I learned about venture capital when I first moved to the San Francisco Bay Area as a teenager from England. But my exposure to the industry came when I was in college. I re-started the Princeton Entrepreneurship Club in 2008 and began cold-reaching-out to venture capitalists to judge our events and help entrepreneurs on campus. I think of the club as my first entrepreneurial endeavor – one where I learned how to build an organization but also where I developed a great network (it was how I met my current partner at Shasta, Tod Francis, for instance!). I was also lucky to work on a few technology startups of my own in college. These projects, such as Artsy, gave me exposure to life inside of a tech company, and to the VC industry when we were looking for funding. Finally, everyone needs a lucky break to get their first job in venture, and mine came when Insight Venture Partners offered me a summer internship. I took that job and have never looked back.
Q. What career advice would you give to your younger self?
Looking back, I’m so glad I worked on my own ideas and entrepreneurial projects when I was in college. I would tell my younger self to keep doing that and to follow my interests, as well as to follow people I admire. I would also tell my younger self to not care as much about what other people think… you do you. Finally, take time to enjoy yourself. You only get to be a kid once, a teenager once, a college student once, and live your twenties once. These are the best times to have fun, make friends, and see the world.
Q. Which books, articles, podcasts, and/or reports would you recommend for someone interested in learning more about the work that you do?
Since the time when I started out as an entrepreneur ten years ago, and in venture capital eight years ago, there’s been an enormous amount published about our industry that makes it much easier to understand and much more transparent. A few of my favorite resources: Fred Wilson and Bill Gurley’s blogs, Paul Graham’s essays, the Twenty Minute VC podcast, and daily newsletters by StrictlyVC, Dan Primack (Axios), and Polina Marinova (Fortune Term Sheet).
Q. What qualities do you appreciate in the people you’ve worked with?
A few qualities that I appreciate in my colleagues at Shasta are openness, trust, and the encouragement of risk-taking and boldness. To succeed in venture capital, I believe you must possess all of these traits within your partnership. One key quality that I look for in founders I invest in is whether the business seems like it is their life’s work. The best entrepreneurs are hungry, incredibly driven to succeed, have a deeply rooted need to win, and can break through and around wall after wall to make their dreams reality.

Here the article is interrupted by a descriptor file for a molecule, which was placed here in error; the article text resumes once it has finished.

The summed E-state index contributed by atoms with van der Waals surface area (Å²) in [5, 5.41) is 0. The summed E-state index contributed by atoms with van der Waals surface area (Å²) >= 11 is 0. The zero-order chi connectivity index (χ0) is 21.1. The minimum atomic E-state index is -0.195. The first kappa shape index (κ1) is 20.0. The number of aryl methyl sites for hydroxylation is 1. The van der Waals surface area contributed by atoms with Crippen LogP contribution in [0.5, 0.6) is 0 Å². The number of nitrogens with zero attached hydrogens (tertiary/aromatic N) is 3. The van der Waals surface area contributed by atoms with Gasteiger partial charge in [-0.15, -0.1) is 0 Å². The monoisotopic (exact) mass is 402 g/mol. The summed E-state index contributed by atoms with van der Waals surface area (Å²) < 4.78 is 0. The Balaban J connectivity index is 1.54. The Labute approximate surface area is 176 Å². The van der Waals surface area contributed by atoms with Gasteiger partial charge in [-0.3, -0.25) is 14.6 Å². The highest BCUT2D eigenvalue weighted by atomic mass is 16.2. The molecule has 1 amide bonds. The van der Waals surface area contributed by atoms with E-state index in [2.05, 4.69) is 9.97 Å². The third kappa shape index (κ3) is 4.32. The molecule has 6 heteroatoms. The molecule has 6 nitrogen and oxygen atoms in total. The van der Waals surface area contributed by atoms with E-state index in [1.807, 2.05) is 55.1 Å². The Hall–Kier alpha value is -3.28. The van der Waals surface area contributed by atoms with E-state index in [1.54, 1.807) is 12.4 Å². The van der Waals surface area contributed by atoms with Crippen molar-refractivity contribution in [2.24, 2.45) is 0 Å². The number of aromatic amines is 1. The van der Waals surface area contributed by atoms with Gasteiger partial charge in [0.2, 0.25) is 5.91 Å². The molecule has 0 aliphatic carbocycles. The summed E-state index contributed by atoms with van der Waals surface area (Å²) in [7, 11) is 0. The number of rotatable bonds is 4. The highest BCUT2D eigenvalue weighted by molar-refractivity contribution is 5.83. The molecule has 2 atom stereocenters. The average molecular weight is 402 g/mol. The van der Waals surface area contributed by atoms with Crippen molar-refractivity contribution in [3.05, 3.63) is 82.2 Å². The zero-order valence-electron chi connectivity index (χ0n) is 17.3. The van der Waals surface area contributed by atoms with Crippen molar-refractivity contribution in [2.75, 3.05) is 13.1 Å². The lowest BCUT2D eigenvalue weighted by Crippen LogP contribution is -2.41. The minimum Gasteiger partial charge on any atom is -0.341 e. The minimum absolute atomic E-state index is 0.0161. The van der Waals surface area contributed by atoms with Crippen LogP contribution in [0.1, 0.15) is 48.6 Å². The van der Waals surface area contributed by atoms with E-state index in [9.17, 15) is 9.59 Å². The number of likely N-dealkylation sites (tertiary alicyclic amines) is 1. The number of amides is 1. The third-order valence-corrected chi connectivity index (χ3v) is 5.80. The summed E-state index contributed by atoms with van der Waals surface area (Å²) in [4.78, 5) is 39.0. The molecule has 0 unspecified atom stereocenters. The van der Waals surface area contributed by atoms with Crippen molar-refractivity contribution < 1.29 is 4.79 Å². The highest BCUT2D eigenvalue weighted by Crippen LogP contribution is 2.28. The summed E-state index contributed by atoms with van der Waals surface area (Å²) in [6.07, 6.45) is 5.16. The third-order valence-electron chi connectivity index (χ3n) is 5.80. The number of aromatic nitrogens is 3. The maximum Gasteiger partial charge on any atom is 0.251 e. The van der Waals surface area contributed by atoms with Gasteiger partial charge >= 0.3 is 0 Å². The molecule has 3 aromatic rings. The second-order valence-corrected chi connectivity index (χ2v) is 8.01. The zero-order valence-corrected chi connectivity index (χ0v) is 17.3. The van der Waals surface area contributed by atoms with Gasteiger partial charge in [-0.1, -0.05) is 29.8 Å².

Q. What impact do you hope to make on the venture capital industry?
Like everyone, I hope to become one of the best VCs ?. I hope I get to do this for many years and invest in a handful of generational companies in the process. But I also hope to do well by doing good. I get most excited about companies that are on a mission, like Imperfect Produce which is helping to fight food waste, or ClassDojo which is making every classroom a happier one (and thereby improving education), or The Pill Club which is democratizing access to healthcare for women. Finally, I hope to impact the industry by mentoring the next generation of investors, and in the process, have a hands-on role in increasing our industry’s diversity. We recently added Rachel Star and Natalie Sandman to the Shasta investment team and mentoring them has been very rewarding. I hope to give back to many more people as I grow in my career, and nothing would make me happier than seeing a mentee go on to become one of the best venture capitalists of her or his generation.